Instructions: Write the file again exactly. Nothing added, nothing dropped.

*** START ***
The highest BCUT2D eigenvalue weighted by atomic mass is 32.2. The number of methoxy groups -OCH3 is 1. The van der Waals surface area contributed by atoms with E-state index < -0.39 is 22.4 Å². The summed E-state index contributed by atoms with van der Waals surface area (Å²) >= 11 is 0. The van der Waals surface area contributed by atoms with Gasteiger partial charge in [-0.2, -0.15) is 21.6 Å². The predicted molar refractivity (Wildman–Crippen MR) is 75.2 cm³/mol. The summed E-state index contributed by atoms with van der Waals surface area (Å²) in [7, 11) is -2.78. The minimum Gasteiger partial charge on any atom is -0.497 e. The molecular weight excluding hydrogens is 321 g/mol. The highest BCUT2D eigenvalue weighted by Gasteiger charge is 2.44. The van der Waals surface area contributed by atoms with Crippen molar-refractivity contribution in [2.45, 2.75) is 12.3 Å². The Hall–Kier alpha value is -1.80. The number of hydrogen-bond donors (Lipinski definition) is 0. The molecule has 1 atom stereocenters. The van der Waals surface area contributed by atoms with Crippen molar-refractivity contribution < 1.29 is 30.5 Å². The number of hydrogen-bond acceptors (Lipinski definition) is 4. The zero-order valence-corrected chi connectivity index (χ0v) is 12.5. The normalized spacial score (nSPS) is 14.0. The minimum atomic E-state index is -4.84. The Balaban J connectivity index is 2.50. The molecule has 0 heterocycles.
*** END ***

The highest BCUT2D eigenvalue weighted by atomic mass is 32.2. The number of methoxy groups -OCH3 is 1. The van der Waals surface area contributed by atoms with E-state index < -0.39 is 22.4 Å². The summed E-state index contributed by atoms with van der Waals surface area (Å²) >= 11 is 0. The van der Waals surface area contributed by atoms with Gasteiger partial charge in [-0.2, -0.15) is 21.6 Å². The predicted molar refractivity (Wildman–Crippen MR) is 75.2 cm³/mol. The summed E-state index contributed by atoms with van der Waals surface area (Å²) in [7, 11) is -2.78. The minimum Gasteiger partial charge on any atom is -0.497 e. The molecular weight excluding hydrogens is 321 g/mol. The highest BCUT2D eigenvalue weighted by Gasteiger charge is 2.44. The van der Waals surface area contributed by atoms with Crippen molar-refractivity contribution in [2.45, 2.75) is 12.3 Å². The Hall–Kier alpha value is -1.80. The number of hydrogen-bond donors (Lipinski definition) is 0. The molecule has 1 atom stereocenters. The van der Waals surface area contributed by atoms with Crippen molar-refractivity contribution < 1.29 is 30.5 Å². The number of hydrogen-bond acceptors (Lipinski definition) is 4. The zero-order valence-corrected chi connectivity index (χ0v) is 12.5. The normalized spacial score (nSPS) is 14.0. The minimum atomic E-state index is -4.84. The Balaban J connectivity index is 2.50. The molecule has 0 heterocycles.